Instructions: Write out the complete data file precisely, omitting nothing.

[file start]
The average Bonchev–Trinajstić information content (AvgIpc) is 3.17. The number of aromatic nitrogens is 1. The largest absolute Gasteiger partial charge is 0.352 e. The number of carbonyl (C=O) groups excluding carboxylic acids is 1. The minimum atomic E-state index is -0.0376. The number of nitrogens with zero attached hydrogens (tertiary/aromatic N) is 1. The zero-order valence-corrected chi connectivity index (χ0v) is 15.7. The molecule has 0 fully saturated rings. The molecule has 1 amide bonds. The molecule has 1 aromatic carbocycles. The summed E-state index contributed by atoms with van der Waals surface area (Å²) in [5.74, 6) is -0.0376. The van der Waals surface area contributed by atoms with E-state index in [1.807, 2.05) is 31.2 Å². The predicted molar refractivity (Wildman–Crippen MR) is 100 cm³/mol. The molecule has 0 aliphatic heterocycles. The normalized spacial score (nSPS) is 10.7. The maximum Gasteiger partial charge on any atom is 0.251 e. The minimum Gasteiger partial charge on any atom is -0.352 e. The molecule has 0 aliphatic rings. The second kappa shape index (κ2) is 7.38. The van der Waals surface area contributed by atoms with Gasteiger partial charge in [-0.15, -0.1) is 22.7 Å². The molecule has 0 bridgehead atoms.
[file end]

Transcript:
The average Bonchev–Trinajstić information content (AvgIpc) is 3.17. The number of aromatic nitrogens is 1. The largest absolute Gasteiger partial charge is 0.352 e. The number of carbonyl (C=O) groups excluding carboxylic acids is 1. The minimum atomic E-state index is -0.0376. The number of nitrogens with zero attached hydrogens (tertiary/aromatic N) is 1. The zero-order valence-corrected chi connectivity index (χ0v) is 15.7. The molecule has 0 fully saturated rings. The molecule has 1 amide bonds. The molecule has 1 aromatic carbocycles. The summed E-state index contributed by atoms with van der Waals surface area (Å²) in [5.74, 6) is -0.0376. The van der Waals surface area contributed by atoms with E-state index in [1.807, 2.05) is 31.2 Å². The predicted molar refractivity (Wildman–Crippen MR) is 100 cm³/mol. The molecule has 0 aliphatic heterocycles. The normalized spacial score (nSPS) is 10.7. The maximum Gasteiger partial charge on any atom is 0.251 e. The minimum Gasteiger partial charge on any atom is -0.352 e. The molecule has 0 aliphatic rings. The second kappa shape index (κ2) is 7.38. The van der Waals surface area contributed by atoms with Gasteiger partial charge in [-0.15, -0.1) is 22.7 Å². The molecule has 0 bridgehead atoms.